UW-Madison’s 2018-’19 graduating class finished their degrees in an average of just under four years — the lowest average graduation time since the university began tracking the numbers in the ‘80s, according to a press release.
Last year’s class graduated in an average of 3.96 years, the first time the measure has dropped below four years, the release said. UW-Madison Chancellor Rebecca Blank said this decrease means less money spent on college tuition.
“This is excellent news for Wisconsin families concerned about the cost of higher education,” Blank said in the release. “We know that students who take longer than four years often accrue additional debt.”
The most recent UW System data places four-year graduation rates at 40.1 percent for students who entered college in 2014, placing a four-year graduation in 2018. This is an improvement from the 2013 average of 38.1 percent and the 2012 average of 36.2 percent, but rates drop further when broken down by demographics.
Among the class who entered the UW System in 2014, less than a quarter — 22.6 percent — of students from underrepresented groups graduated within four years. A slightly higher rate of students who received federal income-based Pell Grants graduated in four years at 27.5 percent.
However, both of these percentages have been rising. Students from underrepresented groups entering the UW System in 2012 only had a 19.3 percent four-year graduation rate, which grew to 20.8 percent the next year. Percentages of students receiving Pell Grants finishing school in four years also rose from 24.2 percent in 2012 to 25.7 percent for 2013.
UW-Madison’s average time-to-degree for the 2018-’19 graduating class has been steadily declining, according to the press release. Graduates from the class of 2017-’18 had an average time of 4.01 years, and 2016-’17 graduates’ average was 4.03 years.
UW-Madison Vice Provost for Teaching and Learning Steve Cramer told Wisconsin Public Radio that while the drops may seem small, when talking about student populations like Madison’s, it means the university is doing its job.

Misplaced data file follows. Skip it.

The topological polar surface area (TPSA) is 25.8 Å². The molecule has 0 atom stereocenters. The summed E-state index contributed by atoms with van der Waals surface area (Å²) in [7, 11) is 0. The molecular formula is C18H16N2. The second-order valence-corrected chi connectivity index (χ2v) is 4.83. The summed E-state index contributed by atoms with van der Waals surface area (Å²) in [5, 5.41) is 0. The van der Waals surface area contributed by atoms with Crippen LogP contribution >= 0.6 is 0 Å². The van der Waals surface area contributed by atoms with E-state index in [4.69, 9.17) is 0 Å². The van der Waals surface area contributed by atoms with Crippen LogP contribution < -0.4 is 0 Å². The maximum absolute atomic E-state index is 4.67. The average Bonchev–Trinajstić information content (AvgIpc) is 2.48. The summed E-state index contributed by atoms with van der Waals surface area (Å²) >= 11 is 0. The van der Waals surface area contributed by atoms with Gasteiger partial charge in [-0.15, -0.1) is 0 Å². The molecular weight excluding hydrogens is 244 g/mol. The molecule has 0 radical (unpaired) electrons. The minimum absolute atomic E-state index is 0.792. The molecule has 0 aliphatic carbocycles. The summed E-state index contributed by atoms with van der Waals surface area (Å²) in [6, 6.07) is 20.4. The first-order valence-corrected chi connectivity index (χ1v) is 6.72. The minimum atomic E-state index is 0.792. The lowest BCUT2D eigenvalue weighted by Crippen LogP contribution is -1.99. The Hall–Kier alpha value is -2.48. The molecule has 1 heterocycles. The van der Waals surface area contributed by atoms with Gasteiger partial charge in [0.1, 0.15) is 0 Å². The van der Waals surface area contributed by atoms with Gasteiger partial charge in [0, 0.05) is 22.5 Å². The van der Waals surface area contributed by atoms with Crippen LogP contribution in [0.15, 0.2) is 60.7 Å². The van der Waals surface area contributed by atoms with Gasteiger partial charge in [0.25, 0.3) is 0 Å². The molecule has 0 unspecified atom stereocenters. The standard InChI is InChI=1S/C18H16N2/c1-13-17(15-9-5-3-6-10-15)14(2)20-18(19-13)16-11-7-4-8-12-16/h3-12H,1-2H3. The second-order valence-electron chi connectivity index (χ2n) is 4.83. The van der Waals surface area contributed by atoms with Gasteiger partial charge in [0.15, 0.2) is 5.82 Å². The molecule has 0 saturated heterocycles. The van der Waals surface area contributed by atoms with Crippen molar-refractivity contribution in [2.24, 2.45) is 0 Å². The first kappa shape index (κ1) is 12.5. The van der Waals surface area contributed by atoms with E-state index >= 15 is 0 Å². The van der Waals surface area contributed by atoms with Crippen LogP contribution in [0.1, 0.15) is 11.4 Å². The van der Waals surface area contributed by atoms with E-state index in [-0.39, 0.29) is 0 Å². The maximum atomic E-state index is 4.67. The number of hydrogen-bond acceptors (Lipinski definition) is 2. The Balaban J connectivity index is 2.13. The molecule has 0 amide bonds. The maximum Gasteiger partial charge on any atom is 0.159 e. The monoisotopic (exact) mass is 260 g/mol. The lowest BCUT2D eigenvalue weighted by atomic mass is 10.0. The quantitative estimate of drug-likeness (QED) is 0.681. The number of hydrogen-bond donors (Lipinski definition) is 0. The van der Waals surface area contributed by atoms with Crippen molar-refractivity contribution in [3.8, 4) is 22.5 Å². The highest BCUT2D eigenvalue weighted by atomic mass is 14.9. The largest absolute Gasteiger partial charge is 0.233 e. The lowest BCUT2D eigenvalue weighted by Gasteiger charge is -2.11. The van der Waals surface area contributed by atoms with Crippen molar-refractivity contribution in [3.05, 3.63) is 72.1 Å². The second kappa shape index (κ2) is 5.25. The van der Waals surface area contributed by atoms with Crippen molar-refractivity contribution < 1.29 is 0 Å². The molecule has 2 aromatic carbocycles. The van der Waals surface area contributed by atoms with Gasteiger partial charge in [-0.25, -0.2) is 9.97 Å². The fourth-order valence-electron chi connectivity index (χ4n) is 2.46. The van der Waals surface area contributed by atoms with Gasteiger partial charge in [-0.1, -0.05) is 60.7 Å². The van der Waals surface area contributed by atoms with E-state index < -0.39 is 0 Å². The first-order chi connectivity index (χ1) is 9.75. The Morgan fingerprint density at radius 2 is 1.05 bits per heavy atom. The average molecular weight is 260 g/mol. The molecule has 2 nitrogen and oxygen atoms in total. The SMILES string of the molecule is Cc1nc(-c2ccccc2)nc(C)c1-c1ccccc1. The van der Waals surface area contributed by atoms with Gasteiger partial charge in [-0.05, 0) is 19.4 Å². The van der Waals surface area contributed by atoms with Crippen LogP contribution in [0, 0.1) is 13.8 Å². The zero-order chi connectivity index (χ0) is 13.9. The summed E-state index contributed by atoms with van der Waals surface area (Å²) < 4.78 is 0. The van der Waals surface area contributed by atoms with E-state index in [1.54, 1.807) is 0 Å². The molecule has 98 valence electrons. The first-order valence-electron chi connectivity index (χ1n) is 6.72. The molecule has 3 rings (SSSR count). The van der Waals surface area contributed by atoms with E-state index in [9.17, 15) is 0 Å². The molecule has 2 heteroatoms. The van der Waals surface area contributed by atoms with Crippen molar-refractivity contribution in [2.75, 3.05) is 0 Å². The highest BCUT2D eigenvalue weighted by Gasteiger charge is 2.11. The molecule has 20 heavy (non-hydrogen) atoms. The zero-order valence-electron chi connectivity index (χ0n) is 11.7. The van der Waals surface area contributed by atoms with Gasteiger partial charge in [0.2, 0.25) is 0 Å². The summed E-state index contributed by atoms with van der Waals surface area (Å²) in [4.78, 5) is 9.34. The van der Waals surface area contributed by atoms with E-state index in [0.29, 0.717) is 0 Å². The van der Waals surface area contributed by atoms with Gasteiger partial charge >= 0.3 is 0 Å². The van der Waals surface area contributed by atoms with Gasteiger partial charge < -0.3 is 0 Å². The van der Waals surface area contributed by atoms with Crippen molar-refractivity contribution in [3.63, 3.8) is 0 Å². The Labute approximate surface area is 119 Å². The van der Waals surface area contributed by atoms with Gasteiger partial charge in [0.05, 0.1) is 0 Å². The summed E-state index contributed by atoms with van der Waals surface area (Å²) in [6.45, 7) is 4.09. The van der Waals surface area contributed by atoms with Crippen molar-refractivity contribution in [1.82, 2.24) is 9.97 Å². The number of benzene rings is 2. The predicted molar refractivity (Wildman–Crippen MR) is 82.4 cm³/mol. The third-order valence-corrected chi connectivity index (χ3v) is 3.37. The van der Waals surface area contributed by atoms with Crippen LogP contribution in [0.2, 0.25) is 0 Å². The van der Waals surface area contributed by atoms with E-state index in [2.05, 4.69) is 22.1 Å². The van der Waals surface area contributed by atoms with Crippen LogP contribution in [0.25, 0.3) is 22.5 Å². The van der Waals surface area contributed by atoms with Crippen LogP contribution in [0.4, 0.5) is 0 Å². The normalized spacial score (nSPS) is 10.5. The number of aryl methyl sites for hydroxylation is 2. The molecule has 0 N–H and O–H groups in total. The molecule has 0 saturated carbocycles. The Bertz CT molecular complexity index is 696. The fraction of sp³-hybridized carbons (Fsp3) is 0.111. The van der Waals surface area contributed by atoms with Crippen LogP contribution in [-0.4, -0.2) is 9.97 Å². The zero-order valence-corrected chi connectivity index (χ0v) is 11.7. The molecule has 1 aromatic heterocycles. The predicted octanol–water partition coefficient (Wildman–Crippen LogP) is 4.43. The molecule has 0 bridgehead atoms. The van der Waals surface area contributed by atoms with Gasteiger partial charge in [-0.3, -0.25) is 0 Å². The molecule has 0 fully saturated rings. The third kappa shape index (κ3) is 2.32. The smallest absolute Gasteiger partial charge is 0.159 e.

“It’s a steady decline," Cramer said. "Are they like huge jumps? Of course not. We’re talking about averages over 6,000 some students. So, even small changes in these numbers represent significant improvement and more importantly the trend is in the right direction."
Of UW-Madison’s eight undergraduate schools and colleges, the Wisconsin School of Business had the quickest time-to-degree in 2018-’19 at 3.77 years, according to university data. The longest was the School of Education at 4.48 years.
The College of Agriculture and Life Sciences, the Wisconsin School of Business, the School of Human Ecology and the College of Letters & Science — UW-Madison’s largest college — all had average graduation times under four years for 2018-’19. The School of Education, the College of Engineering, the School of Nursing and the School of Pharmacy all had averages over four years.
Both UW-Madison and UW System have been working to communicate the benefits of graduating sooner.
“This has been a concerted, campus-wide effort over many years and involving many facets, tools and programs,” UW-Madison Provost John Karl Scholz said in the press release. “It’s a group effort with everyone pulling in the same direction so that students have the resources they need to graduate — and to do so in a timely manner.”
Over the summer, the UW System launched the “15 to Finish” campaign to encourage students to take 15 credits each semester. Students who took 30 credits or more in their first year were more likely to graduate, according to System data included in the initial press release.
These programs also can help the universities themselves grow revenue as well, since quicker graduations means more open spots for new students and new tuition dollars, according to WPR.
“If students graduate in less time, it means for the capacity that we have at this campus, we can graduate more students and get more students graduated and out into the workforce,” Cramer said. “It’s just more efficient."